- Category: Andrew Camphausen
- Published on 07 March 2017
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By Andrew (Andy) Camphausen
According to Forbes, water scarcity is a global theme that combines demographics and climate change. There is no substitute for water. As the world’s population continues to grow and becomes wealthier, demand for water is rising fast.
According to the UN, by 2025, 1.8 billion people will be living in countries or regions with absolute water scarcity, and two-thirds of the world’s population could be under water stress.
From human consumption to industrial and agricultural use, global demand for water and water services are expected to outpace the current supply.
The International Food Policy Research Institute suggests that there will be a 40% gap between water demand and supply over the next 15 years. We, in South Africa, are already witnessing this trend. Water scarce regions in South Africa where crops and animals are used for human consumption are already under immense pressure. The government is forced to purchase staple foods from water prosperous countries. The challenge here is that these countries know how desperate we are and the price of food is substantially increased due to the high global food demand, including from our country.
I am sure all of us have felt the pinch. In my household, I am lucky to get away with spending less than R3 000 per month on my groceries — and then it’s just the basics.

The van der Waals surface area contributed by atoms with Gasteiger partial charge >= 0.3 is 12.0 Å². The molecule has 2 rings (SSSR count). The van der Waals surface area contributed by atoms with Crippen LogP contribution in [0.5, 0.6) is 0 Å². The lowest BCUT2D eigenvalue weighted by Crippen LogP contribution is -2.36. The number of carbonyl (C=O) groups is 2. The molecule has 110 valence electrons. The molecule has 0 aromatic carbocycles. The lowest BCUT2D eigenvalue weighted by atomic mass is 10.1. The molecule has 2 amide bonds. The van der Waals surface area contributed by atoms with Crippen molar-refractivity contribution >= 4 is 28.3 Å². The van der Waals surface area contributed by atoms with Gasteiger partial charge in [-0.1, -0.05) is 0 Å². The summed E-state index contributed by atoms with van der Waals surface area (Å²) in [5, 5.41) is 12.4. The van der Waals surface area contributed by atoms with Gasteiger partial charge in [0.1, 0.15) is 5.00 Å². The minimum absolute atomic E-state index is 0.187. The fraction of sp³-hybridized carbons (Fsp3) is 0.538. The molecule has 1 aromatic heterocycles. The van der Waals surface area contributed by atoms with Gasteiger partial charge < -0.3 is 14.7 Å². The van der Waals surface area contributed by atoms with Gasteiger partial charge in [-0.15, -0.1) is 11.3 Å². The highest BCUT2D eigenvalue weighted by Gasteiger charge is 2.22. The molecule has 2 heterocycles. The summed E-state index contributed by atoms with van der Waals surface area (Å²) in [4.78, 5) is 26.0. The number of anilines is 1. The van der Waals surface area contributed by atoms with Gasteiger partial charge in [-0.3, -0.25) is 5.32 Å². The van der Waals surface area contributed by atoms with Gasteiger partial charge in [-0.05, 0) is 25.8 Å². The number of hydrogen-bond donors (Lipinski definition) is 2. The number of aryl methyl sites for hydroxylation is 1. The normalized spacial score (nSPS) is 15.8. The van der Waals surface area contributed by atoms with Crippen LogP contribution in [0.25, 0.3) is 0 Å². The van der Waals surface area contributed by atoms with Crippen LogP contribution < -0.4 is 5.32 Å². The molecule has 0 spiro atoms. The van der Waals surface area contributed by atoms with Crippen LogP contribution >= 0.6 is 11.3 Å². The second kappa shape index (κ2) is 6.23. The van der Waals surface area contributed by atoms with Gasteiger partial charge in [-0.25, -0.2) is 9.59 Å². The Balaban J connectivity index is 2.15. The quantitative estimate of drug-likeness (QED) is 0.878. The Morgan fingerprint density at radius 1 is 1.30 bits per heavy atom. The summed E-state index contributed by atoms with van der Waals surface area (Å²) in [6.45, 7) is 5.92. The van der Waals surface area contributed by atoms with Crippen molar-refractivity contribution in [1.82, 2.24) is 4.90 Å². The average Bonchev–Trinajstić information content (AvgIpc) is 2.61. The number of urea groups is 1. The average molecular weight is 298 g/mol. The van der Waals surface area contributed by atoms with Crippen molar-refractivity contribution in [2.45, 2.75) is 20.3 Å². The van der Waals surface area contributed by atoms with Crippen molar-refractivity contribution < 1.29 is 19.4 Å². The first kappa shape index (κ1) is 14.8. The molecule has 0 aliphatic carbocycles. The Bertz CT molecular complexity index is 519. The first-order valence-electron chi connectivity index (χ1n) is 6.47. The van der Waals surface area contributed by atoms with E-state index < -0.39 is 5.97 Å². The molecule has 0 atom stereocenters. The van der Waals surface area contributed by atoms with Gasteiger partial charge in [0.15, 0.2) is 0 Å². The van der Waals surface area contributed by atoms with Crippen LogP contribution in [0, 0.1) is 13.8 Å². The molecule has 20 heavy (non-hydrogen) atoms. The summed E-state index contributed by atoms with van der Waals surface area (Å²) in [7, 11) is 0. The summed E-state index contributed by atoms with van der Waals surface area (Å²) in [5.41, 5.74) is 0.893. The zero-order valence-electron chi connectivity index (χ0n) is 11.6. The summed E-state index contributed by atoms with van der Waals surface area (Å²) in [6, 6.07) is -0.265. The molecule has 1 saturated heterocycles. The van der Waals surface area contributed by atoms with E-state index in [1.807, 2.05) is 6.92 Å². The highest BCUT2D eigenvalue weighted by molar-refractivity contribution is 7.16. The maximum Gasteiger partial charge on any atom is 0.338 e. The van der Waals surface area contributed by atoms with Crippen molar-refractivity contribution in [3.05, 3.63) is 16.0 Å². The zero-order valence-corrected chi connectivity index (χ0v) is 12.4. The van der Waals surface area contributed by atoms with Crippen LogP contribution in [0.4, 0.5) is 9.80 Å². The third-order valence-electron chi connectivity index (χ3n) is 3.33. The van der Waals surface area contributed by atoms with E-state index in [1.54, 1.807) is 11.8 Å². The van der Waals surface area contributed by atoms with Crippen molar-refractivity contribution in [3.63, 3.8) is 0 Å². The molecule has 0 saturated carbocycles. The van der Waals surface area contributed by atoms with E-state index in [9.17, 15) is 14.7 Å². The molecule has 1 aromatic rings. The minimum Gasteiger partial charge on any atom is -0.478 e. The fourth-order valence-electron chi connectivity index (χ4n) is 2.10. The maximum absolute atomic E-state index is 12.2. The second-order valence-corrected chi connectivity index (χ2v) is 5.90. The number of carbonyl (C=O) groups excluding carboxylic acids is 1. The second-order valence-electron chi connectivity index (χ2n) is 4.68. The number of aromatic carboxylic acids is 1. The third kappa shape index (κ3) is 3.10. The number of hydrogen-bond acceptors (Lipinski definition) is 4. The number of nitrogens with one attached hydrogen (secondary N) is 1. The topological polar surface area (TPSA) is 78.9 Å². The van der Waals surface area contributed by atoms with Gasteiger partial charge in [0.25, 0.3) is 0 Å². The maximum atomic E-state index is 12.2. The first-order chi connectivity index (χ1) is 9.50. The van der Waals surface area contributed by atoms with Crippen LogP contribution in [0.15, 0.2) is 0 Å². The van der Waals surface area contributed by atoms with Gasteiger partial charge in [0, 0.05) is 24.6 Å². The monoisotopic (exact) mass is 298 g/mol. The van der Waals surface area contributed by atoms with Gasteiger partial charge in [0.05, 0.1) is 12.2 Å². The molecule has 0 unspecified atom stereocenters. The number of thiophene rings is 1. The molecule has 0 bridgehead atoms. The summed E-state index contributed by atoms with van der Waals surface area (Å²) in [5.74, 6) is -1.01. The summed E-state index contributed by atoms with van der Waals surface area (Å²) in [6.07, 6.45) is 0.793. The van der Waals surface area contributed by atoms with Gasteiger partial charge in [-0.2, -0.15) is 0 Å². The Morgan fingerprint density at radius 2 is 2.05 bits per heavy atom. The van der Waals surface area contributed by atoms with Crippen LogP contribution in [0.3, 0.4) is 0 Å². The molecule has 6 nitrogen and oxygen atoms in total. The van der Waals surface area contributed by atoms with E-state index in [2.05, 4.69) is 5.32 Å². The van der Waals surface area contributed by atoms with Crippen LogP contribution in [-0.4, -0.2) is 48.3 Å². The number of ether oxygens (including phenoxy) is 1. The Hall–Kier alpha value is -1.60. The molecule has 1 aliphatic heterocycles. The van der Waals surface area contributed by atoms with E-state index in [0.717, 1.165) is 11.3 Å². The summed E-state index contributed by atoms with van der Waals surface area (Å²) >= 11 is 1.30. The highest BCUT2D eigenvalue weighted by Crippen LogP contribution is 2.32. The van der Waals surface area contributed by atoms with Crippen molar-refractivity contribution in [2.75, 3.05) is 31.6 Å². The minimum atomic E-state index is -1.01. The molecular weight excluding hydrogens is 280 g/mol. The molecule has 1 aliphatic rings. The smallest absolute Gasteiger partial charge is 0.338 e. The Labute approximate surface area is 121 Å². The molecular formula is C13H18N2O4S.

“There is no substitute for water.”
Every person drinks two to four litres of water per day and eats 2 000–5 000 litres of virtual water in the food they consume.
So how can we invest in water?
- Our single largest challenge in this country is our failing infrastructure. How great it would be if we were to start up preventative maintenance companies and contract ourselves to both public and private enterprises? Preventative maintenance is the answer to failing infrastructure and if managed properly, the infrastructure would not fail but function as if it were brand new.
- Look at opportunities or inventions where we don’t need the use of excessive water. I watched a programme on television recently regarding hydroponics on a considerable commercial scale. Hydroponics is self-watering and needs minimal initial water to start off. It has become big business in the US — why not also in South Africa?
- Switch to renewable energy, such as solar and wind that use very little water, as it is crucial in reducing demand for water.
- Expand water supply by investing in exploration, desalination, and wastewater plants. This could develop new water infrastructure and create sustainable and reliable supply systems.
- Educate ourselves, and then the public at large, on water saving and sustainable solutions. This can form part of our maintenance plumbing service to our customers. For example, if a customer calls to unblock their drain, a simple walk around the house with a checklist of potential water wasting devices can be brought to the attention of the homeowner. Thus, your company may get more work than just the call-out. In doing so, we are all contributing to the water supply issues in which we currently find ourselves.
The plight for water and water security is now an everyday reality and we as the plumbing fraternity can and must play a part in the solution.
If we, as water related service professionals, do not take heed of the immense opportunities afforded to us, who will?